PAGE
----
During the afternoon, Stage 1 saw the arrival of Fantastic Negrito, whose brash showmanship, which marries shades of Prince with a blast of blues, divided the audience in Marmite fashion. Alternatively, the much anticipated Orchestra of Syrian Musicians’ set was both classy and musically adventurous, with each musician in formal dress, a world away from the muddy conclusion to the day when the rain came. By late afternoon the audience was treated to a couple of back to back sets featuring the very best of Irish music with County Kerry’s Beoga and County Clare’s Sharon Shannon, each performing their own brand of Irish traditional and contemporary music with a touch of predictable Penguin Cafe Orchestra thrown in. Replacing the originally planned grief and healing Liv On collaboration between Olivia Newton John, Beth Nielsen Chapman and Amy Sky, Frank Turner and the Sleeping Souls stepped into the breach with a blistering set at one point honouring Olivia with a generous rendition of “You’re the One That I Want” to the delight of much of the audience and the bemusement of hardcore Frank fans. The showmanship, energy and attack of any Frank Turner gig is a sure fire winner, this included. My heart went out to the Isle of Tiree’s Skerryvore who had to follow as the rain poured.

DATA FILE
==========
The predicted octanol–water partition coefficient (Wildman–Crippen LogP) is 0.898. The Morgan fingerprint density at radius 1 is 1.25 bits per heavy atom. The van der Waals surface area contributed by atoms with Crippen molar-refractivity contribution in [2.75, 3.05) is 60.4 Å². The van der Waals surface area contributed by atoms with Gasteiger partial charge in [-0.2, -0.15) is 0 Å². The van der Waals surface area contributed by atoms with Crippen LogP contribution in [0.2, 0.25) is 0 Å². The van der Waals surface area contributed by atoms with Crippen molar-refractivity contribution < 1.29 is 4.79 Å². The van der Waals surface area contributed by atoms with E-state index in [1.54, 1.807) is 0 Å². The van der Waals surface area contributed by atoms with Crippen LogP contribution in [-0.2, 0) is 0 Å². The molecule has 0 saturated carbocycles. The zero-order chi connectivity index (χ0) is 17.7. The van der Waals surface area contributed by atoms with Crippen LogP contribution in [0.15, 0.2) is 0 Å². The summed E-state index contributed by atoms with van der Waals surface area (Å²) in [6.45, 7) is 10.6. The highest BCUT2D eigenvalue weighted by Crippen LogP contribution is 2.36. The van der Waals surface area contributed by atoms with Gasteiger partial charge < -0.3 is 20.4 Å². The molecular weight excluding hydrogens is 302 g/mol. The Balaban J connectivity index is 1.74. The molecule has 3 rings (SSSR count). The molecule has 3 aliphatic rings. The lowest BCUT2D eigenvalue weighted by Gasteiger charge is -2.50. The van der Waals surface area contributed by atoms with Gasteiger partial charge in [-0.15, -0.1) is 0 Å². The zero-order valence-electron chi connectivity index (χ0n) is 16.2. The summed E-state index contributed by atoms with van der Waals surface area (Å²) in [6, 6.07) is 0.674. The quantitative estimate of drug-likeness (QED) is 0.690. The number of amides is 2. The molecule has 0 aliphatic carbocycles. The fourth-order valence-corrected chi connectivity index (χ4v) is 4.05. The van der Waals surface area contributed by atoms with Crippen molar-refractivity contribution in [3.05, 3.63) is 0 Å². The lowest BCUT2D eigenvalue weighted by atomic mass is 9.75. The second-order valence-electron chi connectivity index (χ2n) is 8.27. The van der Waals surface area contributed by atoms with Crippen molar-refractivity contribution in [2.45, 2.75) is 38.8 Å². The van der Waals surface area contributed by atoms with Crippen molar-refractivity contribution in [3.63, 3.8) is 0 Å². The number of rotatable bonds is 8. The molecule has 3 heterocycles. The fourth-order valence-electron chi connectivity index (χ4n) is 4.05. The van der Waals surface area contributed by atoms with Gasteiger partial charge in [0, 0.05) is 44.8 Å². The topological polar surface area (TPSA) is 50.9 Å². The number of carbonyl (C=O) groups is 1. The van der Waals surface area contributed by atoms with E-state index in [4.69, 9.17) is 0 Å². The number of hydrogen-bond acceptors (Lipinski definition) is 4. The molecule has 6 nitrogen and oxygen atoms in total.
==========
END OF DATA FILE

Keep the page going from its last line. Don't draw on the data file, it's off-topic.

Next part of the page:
By Sunday, it became obvious that several underlined acts in my well-thumbed programme had been inadvertently missed due to being unexpectedly transfixed to other sets. A more achievable list was compiled for the final day, with Jon Cleary highlighted out of a love for the music of New Orleans, Jake Bugg out of pure curiosity, Daphne’s Flight out of an unfulfilled need and Loudon Wainwright III out of long term fan obligation. This festival favourite was joined by old friends David Mansfield and Chaim Tannenbaum, the three seated together throughout, largely due to Loudon’s recent operation, resulting in the temporary use of a walking aid, which the singer joked about; “When I usually play, I play with myself” he said, “sorry, it’s the tablets”. The set was packed with Wainwright favourites such as “Swimming Song”, “School Days” and “Cardboard Boxes”, with a brief but impassioned tribute to the late Joan Woollard, widow of the man who first brought Loudon to the festival in the first place, Ken Woollard. The highlight of the set was Loudon’s reading of the late Michael Marra song “Hermless”, which still brings a tear. Shortly after the set, Operations Director Neil Jones delivered the message we had all been waiting for, the announcement of the 2018 guest curator, which was revealed as Rhiannon Giddens, and a wise choice in my opinion.